Franklin Co. Chess Program lands national attention
Bracey Harris , The Clarion-Ledger Published 6:27 p.m. CT March 2, 2017
BUDE — In the last days of an unseasonably warm February, the windows inside this Franklin Lower Elementary classroom located in the small rural town of Bude (population 1,000) could rival a Siren’s deadly lullaby of distraction.
The wide panes provide a generous, almost tempting view of the cars whizzing along U.S. 981. It’s a daydreamer’s paradise. But in Jeff Bulington’s classroom, there aren’t any takers. Students’ gazes are solely transfixed on the chessboards in from of them. Many are hunched over, eyebrows furrowed deep in concentration as they contemplate their next moves. Classic signs of what their towering spectacled instructor would call “pleasurable frustration.”
These students have found not just peace but proficiency. They have placed in the top10 of a national U.S. Chess Federation Tournament and have scooped up scores more in state and regional matches.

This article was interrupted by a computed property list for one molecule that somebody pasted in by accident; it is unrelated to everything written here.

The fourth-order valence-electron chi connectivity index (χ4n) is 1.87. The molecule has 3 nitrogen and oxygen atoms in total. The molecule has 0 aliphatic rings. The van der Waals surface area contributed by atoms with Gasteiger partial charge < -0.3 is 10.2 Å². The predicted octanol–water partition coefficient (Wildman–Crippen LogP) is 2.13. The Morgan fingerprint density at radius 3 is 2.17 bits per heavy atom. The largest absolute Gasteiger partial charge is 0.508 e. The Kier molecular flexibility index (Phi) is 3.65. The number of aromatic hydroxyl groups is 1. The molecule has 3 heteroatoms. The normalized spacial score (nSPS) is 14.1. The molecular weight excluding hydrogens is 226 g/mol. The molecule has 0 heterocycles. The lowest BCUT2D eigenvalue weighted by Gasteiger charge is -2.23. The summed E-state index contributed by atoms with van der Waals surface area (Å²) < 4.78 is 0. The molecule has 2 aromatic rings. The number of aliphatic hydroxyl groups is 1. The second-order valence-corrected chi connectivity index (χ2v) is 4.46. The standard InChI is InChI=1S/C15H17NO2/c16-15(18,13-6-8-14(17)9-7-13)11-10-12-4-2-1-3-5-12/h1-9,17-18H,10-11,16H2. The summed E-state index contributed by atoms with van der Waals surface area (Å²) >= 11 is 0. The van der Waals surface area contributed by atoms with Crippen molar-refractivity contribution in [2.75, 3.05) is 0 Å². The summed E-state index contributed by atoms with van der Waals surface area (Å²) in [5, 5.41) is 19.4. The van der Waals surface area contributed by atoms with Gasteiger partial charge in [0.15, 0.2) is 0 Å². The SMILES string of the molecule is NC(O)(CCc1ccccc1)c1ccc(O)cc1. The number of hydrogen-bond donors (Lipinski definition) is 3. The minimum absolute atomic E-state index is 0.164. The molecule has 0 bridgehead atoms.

One of the district’s elementary students faced off against an opponent with a beard and won.
“You have to listen to the board,” Bulington coaches his students.
“You have to realize there’s someone on the other side of the board, that’s trying to cause you trouble,” he continues.
Then he goes a step farther.
“And what do we think about people who try to cause us trouble when playing chess; are they our enemies or our friends?”
“Friends,” the class sings out.
Bulington tells them an opponent that “lets you run all over them” isn’t doing you any favors.
“It’s better to play with someone who points out your mistakes,” he says.
Full article here.